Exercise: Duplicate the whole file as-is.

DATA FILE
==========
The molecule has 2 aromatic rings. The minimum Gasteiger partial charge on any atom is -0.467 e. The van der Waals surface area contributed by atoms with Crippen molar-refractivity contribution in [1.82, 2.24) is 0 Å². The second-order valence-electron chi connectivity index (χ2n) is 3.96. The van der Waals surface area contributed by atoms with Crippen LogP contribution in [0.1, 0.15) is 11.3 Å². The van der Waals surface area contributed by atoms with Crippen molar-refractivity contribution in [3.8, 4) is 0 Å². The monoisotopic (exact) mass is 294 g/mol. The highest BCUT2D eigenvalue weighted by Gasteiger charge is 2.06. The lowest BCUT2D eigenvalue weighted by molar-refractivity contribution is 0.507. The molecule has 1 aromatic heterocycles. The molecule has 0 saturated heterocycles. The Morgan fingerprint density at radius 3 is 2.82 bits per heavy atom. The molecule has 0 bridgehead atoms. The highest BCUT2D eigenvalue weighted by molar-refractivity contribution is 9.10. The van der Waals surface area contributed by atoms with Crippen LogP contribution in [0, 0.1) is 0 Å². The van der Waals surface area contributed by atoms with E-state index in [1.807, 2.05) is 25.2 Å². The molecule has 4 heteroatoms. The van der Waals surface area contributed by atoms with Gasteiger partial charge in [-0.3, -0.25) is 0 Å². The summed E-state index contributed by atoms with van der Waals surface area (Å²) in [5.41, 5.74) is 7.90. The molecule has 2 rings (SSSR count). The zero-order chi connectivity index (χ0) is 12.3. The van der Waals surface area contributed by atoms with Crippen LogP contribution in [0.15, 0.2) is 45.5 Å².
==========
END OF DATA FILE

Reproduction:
The molecule has 2 aromatic rings. The minimum Gasteiger partial charge on any atom is -0.467 e. The van der Waals surface area contributed by atoms with Crippen molar-refractivity contribution in [1.82, 2.24) is 0 Å². The second-order valence-electron chi connectivity index (χ2n) is 3.96. The van der Waals surface area contributed by atoms with Crippen LogP contribution in [0.1, 0.15) is 11.3 Å². The van der Waals surface area contributed by atoms with Crippen molar-refractivity contribution in [3.8, 4) is 0 Å². The monoisotopic (exact) mass is 294 g/mol. The highest BCUT2D eigenvalue weighted by Gasteiger charge is 2.06. The lowest BCUT2D eigenvalue weighted by molar-refractivity contribution is 0.507. The molecule has 1 aromatic heterocycles. The molecule has 0 saturated heterocycles. The Morgan fingerprint density at radius 3 is 2.82 bits per heavy atom. The molecule has 0 bridgehead atoms. The highest BCUT2D eigenvalue weighted by molar-refractivity contribution is 9.10. The van der Waals surface area contributed by atoms with Crippen LogP contribution in [0, 0.1) is 0 Å². The van der Waals surface area contributed by atoms with E-state index in [1.807, 2.05) is 25.2 Å². The molecule has 4 heteroatoms. The van der Waals surface area contributed by atoms with Gasteiger partial charge in [-0.3, -0.25) is 0 Å². The summed E-state index contributed by atoms with van der Waals surface area (Å²) in [5.41, 5.74) is 7.90. The molecule has 2 rings (SSSR count). The zero-order chi connectivity index (χ0) is 12.3. The van der Waals surface area contributed by atoms with Crippen LogP contribution in [0.15, 0.2) is 45.5 Å².